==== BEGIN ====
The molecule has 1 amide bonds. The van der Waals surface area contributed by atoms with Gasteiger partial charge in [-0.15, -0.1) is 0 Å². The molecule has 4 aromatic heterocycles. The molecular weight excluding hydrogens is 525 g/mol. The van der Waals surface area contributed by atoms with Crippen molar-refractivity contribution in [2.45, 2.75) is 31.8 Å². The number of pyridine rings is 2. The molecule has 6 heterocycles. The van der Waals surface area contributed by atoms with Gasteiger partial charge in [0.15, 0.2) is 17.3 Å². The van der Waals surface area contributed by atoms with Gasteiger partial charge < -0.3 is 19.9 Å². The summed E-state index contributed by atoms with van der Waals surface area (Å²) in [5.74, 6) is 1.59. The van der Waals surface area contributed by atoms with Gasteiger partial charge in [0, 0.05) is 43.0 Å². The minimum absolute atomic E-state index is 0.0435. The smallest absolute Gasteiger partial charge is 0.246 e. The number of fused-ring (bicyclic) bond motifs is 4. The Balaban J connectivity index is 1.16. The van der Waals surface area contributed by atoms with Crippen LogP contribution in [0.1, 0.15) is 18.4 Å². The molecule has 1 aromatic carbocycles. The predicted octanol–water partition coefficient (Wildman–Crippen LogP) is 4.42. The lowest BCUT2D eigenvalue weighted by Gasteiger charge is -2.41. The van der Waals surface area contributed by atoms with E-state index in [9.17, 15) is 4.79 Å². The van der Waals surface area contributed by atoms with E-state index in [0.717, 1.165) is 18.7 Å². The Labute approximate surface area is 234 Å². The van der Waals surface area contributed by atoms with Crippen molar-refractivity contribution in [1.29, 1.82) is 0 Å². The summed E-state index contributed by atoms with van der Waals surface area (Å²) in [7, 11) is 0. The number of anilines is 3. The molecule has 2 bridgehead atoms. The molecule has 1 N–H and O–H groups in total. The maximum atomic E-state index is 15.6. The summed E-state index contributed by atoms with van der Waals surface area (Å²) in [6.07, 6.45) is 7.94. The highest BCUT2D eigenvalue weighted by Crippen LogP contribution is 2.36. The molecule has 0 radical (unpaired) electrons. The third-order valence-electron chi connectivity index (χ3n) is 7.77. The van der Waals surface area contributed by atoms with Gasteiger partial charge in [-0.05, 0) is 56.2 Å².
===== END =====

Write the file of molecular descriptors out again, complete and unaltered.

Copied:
The molecule has 1 amide bonds. The van der Waals surface area contributed by atoms with Gasteiger partial charge in [-0.15, -0.1) is 0 Å². The molecule has 4 aromatic heterocycles. The molecular weight excluding hydrogens is 525 g/mol. The van der Waals surface area contributed by atoms with Crippen molar-refractivity contribution in [2.45, 2.75) is 31.8 Å². The number of pyridine rings is 2. The molecule has 6 heterocycles. The van der Waals surface area contributed by atoms with Gasteiger partial charge in [0.15, 0.2) is 17.3 Å². The van der Waals surface area contributed by atoms with Gasteiger partial charge < -0.3 is 19.9 Å². The summed E-state index contributed by atoms with van der Waals surface area (Å²) in [5.74, 6) is 1.59. The van der Waals surface area contributed by atoms with Gasteiger partial charge in [0, 0.05) is 43.0 Å². The minimum absolute atomic E-state index is 0.0435. The smallest absolute Gasteiger partial charge is 0.246 e. The number of fused-ring (bicyclic) bond motifs is 4. The Balaban J connectivity index is 1.16. The van der Waals surface area contributed by atoms with Crippen LogP contribution in [0.1, 0.15) is 18.4 Å². The molecule has 1 aromatic carbocycles. The predicted octanol–water partition coefficient (Wildman–Crippen LogP) is 4.42. The lowest BCUT2D eigenvalue weighted by Gasteiger charge is -2.41. The van der Waals surface area contributed by atoms with E-state index in [9.17, 15) is 4.79 Å². The van der Waals surface area contributed by atoms with E-state index in [0.717, 1.165) is 18.7 Å². The Labute approximate surface area is 234 Å². The van der Waals surface area contributed by atoms with Crippen molar-refractivity contribution in [1.29, 1.82) is 0 Å². The summed E-state index contributed by atoms with van der Waals surface area (Å²) in [7, 11) is 0. The number of anilines is 3. The molecule has 2 bridgehead atoms. The molecule has 1 N–H and O–H groups in total. The maximum atomic E-state index is 15.6. The summed E-state index contributed by atoms with van der Waals surface area (Å²) in [6.07, 6.45) is 7.94. The highest BCUT2D eigenvalue weighted by Crippen LogP contribution is 2.36. The molecule has 0 radical (unpaired) electrons. The third-order valence-electron chi connectivity index (χ3n) is 7.77. The van der Waals surface area contributed by atoms with Gasteiger partial charge in [-0.05, 0) is 56.2 Å².